Military authorities banned the so-called protest by a coalition of opposition political parties and civil society organizations.
Police in the Chadian capital N’Djamena fired tear gas last month to disperse crowds protesting against a post-death military checkpoint on President Idriss Deby’s long battlefield.
The transitional military government – Deby’s son, led by four-star general Mahamat Idriss Deby – on Friday banned a protest called by a coalition of opposition political parties and civil society organizations seeking to lead a civilian transition.
Defying the ban, groups of protesters took to the streets on Saturday morning, waving slogans and flags. Some had printed messages denouncing what they called a “monarchy”.
Police used tear gas to disrupt a rally in the southern district of N’Djamena, the AFP news agency reported, adding that security forces had ventured across the city.
“The police prevented us from demonstrating,” said Re Mentalrga, head of a civil society group, Reuters news agency, who said he was trying to flee from a police charge against a group that tried to gather in central N. Djamena.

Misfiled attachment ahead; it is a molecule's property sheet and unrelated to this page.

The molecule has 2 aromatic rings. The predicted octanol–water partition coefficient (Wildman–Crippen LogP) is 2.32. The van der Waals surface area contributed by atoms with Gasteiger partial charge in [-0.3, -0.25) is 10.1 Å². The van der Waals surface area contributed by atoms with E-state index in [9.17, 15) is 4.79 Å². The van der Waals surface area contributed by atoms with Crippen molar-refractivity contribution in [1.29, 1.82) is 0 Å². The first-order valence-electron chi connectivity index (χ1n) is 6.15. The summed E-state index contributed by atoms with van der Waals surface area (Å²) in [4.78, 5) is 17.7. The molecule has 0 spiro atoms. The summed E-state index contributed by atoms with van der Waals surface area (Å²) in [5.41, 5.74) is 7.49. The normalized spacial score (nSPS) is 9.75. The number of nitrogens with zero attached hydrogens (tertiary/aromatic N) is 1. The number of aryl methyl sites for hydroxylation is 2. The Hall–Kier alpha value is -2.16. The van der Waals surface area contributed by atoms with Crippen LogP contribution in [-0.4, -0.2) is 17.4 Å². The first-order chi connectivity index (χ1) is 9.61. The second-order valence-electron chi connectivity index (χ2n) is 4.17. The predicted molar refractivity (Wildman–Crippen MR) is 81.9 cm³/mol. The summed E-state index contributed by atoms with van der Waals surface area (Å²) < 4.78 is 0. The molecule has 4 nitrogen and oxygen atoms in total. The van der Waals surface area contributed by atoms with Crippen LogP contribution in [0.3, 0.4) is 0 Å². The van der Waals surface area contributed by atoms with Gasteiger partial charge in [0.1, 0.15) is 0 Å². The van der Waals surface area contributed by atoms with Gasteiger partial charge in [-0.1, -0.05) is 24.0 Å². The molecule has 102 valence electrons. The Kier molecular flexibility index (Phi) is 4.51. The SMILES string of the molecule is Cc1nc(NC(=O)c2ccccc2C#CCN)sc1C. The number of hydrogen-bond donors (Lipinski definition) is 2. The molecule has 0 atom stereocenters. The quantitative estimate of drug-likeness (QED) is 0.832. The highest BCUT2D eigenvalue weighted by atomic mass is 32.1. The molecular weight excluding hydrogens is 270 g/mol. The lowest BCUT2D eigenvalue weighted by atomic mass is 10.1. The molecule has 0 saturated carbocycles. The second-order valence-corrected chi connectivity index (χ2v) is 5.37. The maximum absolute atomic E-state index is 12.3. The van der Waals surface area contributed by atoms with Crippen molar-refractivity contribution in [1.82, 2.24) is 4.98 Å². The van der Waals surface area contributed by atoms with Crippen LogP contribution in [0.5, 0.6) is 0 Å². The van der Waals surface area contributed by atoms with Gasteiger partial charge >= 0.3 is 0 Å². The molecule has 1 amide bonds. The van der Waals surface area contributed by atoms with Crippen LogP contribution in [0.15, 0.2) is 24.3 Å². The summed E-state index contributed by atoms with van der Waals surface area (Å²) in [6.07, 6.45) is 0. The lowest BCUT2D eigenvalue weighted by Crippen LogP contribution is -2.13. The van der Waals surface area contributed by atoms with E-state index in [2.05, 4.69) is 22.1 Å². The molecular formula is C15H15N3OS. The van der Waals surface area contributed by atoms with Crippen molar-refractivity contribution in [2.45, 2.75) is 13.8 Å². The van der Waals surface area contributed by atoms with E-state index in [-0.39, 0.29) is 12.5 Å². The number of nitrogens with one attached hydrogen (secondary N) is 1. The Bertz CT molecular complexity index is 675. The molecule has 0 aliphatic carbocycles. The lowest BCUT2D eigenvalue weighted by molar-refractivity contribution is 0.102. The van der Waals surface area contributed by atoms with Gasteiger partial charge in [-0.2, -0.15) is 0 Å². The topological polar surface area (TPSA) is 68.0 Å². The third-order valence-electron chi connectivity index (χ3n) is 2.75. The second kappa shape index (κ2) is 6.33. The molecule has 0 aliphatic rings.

“Those who resisted were violently reprimanded by the police. There were some injuries, ”Mianrounga said.
Some demonstrators set fire to several French flags in support of France’s military transition to its former colony.
On April 27, at least five people were killed in similar protests.
The military has promised to hold elections within 18 months and Mahamat Deby has appointed a transitional government that is completely dominated by the party authorities and the riots in his father’s apparatus.
But some opposition parties have rejected an army-led transitional government, calling for a coup and a continuation of Deby’s 30-year tenure.
French President Emmanuel Macron expressed strong military support when he attended Deby’s funeral, sitting next to Deby’s son Mahamat. But the French government has changed, and has demanded a civilian government of national unity.